Hypodactylus

From Wikipedia, the free encyclopedia
Jump to: navigation, search
Hypodactylus
Scientific classification e
Kingdom: Animalia
Phylum: Chordata
Class: Amphibia
Order: Anura
Family: Craugastoridae
Subfamily: Holoadeninae
Genus: Hypodactylus
Hedges, Duellman (fr), and Heinicke, 2008[1]
Type species
Eleutherodactylus elassodiscus
Lynch (fr), 1973
Synonyms[3]

Isodactylus Hedges, Duellman, and Heinicke, 2008[2] — junior homonym of Isodactylus Gray, 1845[1]

Hypodactylus is a genus of frogs found in northern South America (from central Peru to Ecuador and Colombia). It is currently placed in family Craugastoridae,[3] although the AmphibiaWeb places it in the family Strabomantidae.[4]

Description[edit]

Hypodactylus have head that is narrower than the body. The tympanic membrane is differentiated, but in some species only the tympanic annulus is visible under skin. The dorsum is smooth to weakly tuberculate, whereas the venter is always smooth. The terminal discs on digits are not expanded but usually bear weak circumferential grooves. The terminal phalanges are narrow and T-shaped. Toes III and V are about equal in length (the origin of the name Isodactylus). The smallest species is Hypodactylus adercus where males measure 19 mm (0.75 in) in snout–vent length.[2]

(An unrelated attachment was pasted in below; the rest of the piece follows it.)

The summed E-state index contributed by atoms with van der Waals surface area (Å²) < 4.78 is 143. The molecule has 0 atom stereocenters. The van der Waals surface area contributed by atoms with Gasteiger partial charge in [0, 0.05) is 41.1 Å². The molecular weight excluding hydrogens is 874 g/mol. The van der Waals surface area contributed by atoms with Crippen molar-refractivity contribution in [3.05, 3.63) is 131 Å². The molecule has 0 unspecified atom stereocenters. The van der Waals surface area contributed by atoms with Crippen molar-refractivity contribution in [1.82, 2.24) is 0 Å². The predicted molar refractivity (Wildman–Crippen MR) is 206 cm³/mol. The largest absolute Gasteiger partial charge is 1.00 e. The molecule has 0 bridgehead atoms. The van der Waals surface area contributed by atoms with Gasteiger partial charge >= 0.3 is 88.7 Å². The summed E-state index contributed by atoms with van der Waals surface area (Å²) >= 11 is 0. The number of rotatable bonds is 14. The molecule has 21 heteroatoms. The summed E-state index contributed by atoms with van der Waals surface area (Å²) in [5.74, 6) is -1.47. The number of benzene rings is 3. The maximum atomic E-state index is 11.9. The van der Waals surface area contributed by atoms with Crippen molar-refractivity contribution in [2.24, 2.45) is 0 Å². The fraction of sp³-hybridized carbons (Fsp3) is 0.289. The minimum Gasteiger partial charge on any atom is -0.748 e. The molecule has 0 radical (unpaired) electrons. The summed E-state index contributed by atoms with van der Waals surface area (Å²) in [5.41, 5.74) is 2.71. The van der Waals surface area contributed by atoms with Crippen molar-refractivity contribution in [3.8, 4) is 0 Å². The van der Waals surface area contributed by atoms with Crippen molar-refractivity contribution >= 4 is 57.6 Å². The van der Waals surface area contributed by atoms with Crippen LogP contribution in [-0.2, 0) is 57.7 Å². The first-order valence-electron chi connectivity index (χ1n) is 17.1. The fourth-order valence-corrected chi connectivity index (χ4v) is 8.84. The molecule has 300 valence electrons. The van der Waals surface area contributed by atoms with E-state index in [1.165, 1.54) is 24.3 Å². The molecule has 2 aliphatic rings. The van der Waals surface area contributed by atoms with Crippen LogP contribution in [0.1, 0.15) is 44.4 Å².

Species[edit]

As of 2017, the genus contains these 12 species:[3][4]

References[edit]

  1. ^ a b Hedges, S. B.; Duellman, W. E.; Heinicke, M. P (2008). "A replacement name for Isodactylus Hedges, Duellman, and Heinicke, 2008" (PDF). Zootaxa. 1795: 67–68. 
  2. ^ a b Hedges, S. B.; Duellman, W. E.; Heinicke, M. P (2008). "New World direct-developing frogs (Anura: Terrarana): Molecular phylogeny, classification, biogeography, and conservation" (PDF). Zootaxa. 1737: 1–182. 
  3. ^ a b c Frost, Darrel R. (2017). "Hypodactylus Hedges, Duellman, and Heinicke, 2008". Amphibian Species of the World: an Online Reference. Version 6.0. American Museum of Natural History. Retrieved 20 October 2017. 
  4. ^ a b "Strabomantidae". AmphibiaWeb: Information on amphibian biology and conservation. [web application]. 2017. Retrieved 20 October 2017.